Key West, where the Florida Keys Overseas Highway ends at Mile Marker 0, blends 19th-century charm with a laid-back contemporary atmosphere. Continental America’s southernmost city offers palm-shaded streets, picturesque historic homes with “gingerbread” trim, a nightly waterfront sunset celebration and a flourishing arts community.
Visitors will find environmental attractions and eco-experiences, a lively culinary scene and sites to tour including the 1930s home of literary legend Ernest Hemingway and the “vacation White House” of former President Harry Truman.
Visitors stroll on the entrance path of the Ernest Hemingway Home & Museum in Key West. Hemingway lived and wrote at the home for most of the 1930s. (Photo by Rob O’Neal, Florida Keys News Bureau)
To truly enjoy Key West, embrace the easygoing vibe, glean tips from friendly locals and experience both well-known and off-the-beaten-path offerings.
What are some “don’t miss” stops?
Key West Tropical Forest & Botanical Garden. At the gateway to Key West lies a secluded 15-acre conservation habitat and subtropical botanical garden. Just off College Road at mile marker 5 bayside, the garden features more than 6,000 rare and endangered plants and trees, and provides habitat for 39 butterfly species and 202 native and migratory bird species. Explore 12 self-guided nature trails and boardwalks, two 1.5-acre butterfly habitats and much more.
Key West Garden Club at West Martello Tower. Explore this tranquil natural spot that overlooks the Atlantic Ocean where White Street meets Atlantic Boulevard. West Martello Tower is a never-used Civil War–era fort whose weathered brick walls frame exotic orchids and bromeliads, rare and indigenous palms and plants, a peace garden with labyrinth, a butterfly garden and a white perfume garden. The oceanfront gazebo offers breeze-cooled serenity.
Curry Mansion. Discover the legacy of Key West’s first millionaire, William Curry, at the inn and museum located at 511 Caroline St. The Victorian-style mansion, whose antique-filled public areas are open for tours, features period furnishings and decor, spacious verandahs, a “widow’s walk” and gingerbread-adorned exterior. Historians believe Key lime pie was originally created in the Curry Mansion kitchen.
This tranquil waterfront oasis is part of the Key West Garden Club’s lovingly maintained site on the grounds of historic Fort East Martello. (Photo courtesy of the Key West Garden Club)
Honest Eco Sustainable Nature Tours. Step aboard SQUID, Key West’s first electric-powered charter boat, for an Honest Eco dolphin watch and guided snorkel excursion. The unique vessel was built by Captain Billy Litmer, Honest Eco’s founder and a biologist and passionate environmentalist, and is docked at 231 Margaret St. in the Historic Seaport. Equipped with Sunflare solar panels, SQUID provides an extraordinary wildlife experience while having little impact on the environment.
Fort Zachary Taylor Historic State Park. Head to “Fort Zach” at 601 Howard England Way to swim and laze beside the Atlantic Ocean. The park’s shady, breeze-cooled picnic area overlooks a 1,000-foot beach that Key Westers regard as the island’s best. Snorkel in the relatively deep near-shore water, spotting colorful tropical fish, or explore the weathered Civil War–era fort that gave the park its name.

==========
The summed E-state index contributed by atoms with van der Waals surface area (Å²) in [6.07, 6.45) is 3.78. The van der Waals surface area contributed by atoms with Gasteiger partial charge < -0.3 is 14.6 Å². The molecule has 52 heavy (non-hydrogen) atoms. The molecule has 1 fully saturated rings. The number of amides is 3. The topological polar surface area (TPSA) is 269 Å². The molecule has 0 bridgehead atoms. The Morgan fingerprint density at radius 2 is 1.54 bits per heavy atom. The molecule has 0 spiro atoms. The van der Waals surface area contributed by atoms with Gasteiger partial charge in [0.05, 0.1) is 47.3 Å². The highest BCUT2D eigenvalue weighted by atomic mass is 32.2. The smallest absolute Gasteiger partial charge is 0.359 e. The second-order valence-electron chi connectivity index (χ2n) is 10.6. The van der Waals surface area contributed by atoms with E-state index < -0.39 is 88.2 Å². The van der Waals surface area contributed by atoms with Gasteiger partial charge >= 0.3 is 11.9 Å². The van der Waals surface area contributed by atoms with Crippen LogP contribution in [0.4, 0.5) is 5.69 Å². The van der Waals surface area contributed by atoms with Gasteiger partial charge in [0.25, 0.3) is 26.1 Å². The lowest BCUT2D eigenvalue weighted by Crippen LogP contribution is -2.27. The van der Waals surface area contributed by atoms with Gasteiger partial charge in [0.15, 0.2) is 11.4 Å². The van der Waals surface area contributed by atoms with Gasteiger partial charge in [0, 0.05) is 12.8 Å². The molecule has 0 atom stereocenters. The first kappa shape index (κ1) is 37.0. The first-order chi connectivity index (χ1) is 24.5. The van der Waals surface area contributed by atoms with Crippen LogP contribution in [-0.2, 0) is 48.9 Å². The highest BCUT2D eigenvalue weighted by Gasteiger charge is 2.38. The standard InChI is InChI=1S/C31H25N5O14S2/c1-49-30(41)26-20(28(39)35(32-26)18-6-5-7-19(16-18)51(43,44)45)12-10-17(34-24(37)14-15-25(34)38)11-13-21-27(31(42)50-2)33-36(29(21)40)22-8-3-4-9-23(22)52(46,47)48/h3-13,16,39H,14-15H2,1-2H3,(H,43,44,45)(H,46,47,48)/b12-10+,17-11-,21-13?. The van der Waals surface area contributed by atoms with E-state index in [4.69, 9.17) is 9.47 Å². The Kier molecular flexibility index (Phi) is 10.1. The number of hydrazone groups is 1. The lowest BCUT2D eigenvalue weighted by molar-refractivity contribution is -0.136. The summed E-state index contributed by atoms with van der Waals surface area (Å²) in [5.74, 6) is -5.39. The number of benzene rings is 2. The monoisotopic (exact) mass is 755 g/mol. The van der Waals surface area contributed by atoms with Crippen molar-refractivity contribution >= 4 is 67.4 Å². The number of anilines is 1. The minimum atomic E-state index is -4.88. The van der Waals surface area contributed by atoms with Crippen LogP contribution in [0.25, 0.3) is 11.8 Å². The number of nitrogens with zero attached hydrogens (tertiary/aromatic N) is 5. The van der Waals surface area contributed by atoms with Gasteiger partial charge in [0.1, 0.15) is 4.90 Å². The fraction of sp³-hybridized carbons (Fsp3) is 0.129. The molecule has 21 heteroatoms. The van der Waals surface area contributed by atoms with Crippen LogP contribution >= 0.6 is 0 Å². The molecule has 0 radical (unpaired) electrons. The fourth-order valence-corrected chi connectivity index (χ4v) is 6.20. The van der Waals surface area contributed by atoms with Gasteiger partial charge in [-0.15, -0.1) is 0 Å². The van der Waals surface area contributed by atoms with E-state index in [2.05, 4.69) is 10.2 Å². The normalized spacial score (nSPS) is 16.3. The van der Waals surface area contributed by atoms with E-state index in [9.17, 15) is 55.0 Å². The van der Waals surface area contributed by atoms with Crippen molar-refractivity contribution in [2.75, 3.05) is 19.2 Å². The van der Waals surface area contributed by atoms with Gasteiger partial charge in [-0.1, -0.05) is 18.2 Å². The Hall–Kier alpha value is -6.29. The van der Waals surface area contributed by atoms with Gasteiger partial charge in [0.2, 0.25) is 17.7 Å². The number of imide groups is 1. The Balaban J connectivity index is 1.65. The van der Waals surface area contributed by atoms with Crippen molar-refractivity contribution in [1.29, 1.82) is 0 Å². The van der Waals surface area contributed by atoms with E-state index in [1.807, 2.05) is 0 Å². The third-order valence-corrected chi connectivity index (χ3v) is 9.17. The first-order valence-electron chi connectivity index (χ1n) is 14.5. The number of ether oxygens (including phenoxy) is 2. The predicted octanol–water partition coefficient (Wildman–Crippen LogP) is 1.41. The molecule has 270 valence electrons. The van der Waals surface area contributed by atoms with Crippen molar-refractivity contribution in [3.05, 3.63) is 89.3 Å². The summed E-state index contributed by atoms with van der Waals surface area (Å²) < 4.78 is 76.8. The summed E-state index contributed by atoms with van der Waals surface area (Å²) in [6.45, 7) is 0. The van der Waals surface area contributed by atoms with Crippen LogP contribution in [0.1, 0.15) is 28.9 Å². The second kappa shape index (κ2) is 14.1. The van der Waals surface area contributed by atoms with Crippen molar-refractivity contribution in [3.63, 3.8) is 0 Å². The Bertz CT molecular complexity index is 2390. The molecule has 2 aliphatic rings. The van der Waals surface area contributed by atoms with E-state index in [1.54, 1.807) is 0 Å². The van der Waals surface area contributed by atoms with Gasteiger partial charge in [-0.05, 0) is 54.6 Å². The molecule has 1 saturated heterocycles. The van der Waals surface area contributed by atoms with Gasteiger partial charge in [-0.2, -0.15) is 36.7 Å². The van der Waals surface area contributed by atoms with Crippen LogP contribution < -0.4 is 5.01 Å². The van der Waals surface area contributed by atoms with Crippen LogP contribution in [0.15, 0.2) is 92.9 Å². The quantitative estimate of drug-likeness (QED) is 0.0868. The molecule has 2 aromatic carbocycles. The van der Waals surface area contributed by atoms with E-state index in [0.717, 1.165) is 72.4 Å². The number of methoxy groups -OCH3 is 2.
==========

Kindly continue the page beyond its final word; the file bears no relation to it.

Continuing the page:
Key West Butterfly & Nature Conservatory. Walk among hundreds of living butterflies at the state-of-the-art solarium and nature exhibit at 1316 Duval St. In the glass-domed tropical butterfly habitat, observe butterflies from 50 to 60 species in a lush rainforest-like setting, alongside tiny exotic birds and two glorious pink flamingoes — who also star in daily “Flamingle” encounters. Don’t miss the on-site gallery!
Historic Old Town. Take a morning stroll or bike ride through Key West’s Old Town, the largest predominantly wooden historic district in the United States. Allow yourself time to wander and discover restored Victorian homes and cottages, chat with locals and enjoy the fragrance of flowers blooming behind white picket fences. Then stop for Cuban coffee and cheese toast at one of many neighborhood emporiums.
Visitors to the Key West Butterfly & Nature Conservancy enjoy the “rainforest” atmosphere while being greeted by the pair of resident flamingos. (Photo by Mike Freas, Florida Keys News Bureau)
Mel Fisher Maritime Museum. View treasures and artifacts from the Spanish galleons Nuestra Señora de Atocha and Santa Margarita, shipwrecked off Key West in 1622, at the 200 Greene St. museum. The facility’s 17th-century maritime and shipwreck antiquities include gold and silver bars, coins, weapons and more recovered by shipwreck salvor Mel Fisher and his crew in the 1980s.
Key West Food Tour. Savor the flavors of the island city on a stroll-and-taste exploration of cuisine and culture created by third-generation native Analise Andrews. Several themed walking tours are offered, with guides leading participants to multiple local emporiums for samples of food and libations. As well as experiencing the rich culinary scene, guests gain insights into Key West’s vibrant heritage and easygoing way of life.
Key West Lighthouse & Keepers Quarters. Completed in 1848 and standing at 938 Whitehead St., the lighthouse guided mariners through Key West waters until it was decommissioned in 1969. Climb an 88-step spiral staircase to the observation platform for a panoramic view of the island, learn about courageous male and female lighthouse keepers, and see historic artifacts, photos and journals. In addition, small groups can book the exclusive 90-minute Key West Lighthouse Sunset Experience.
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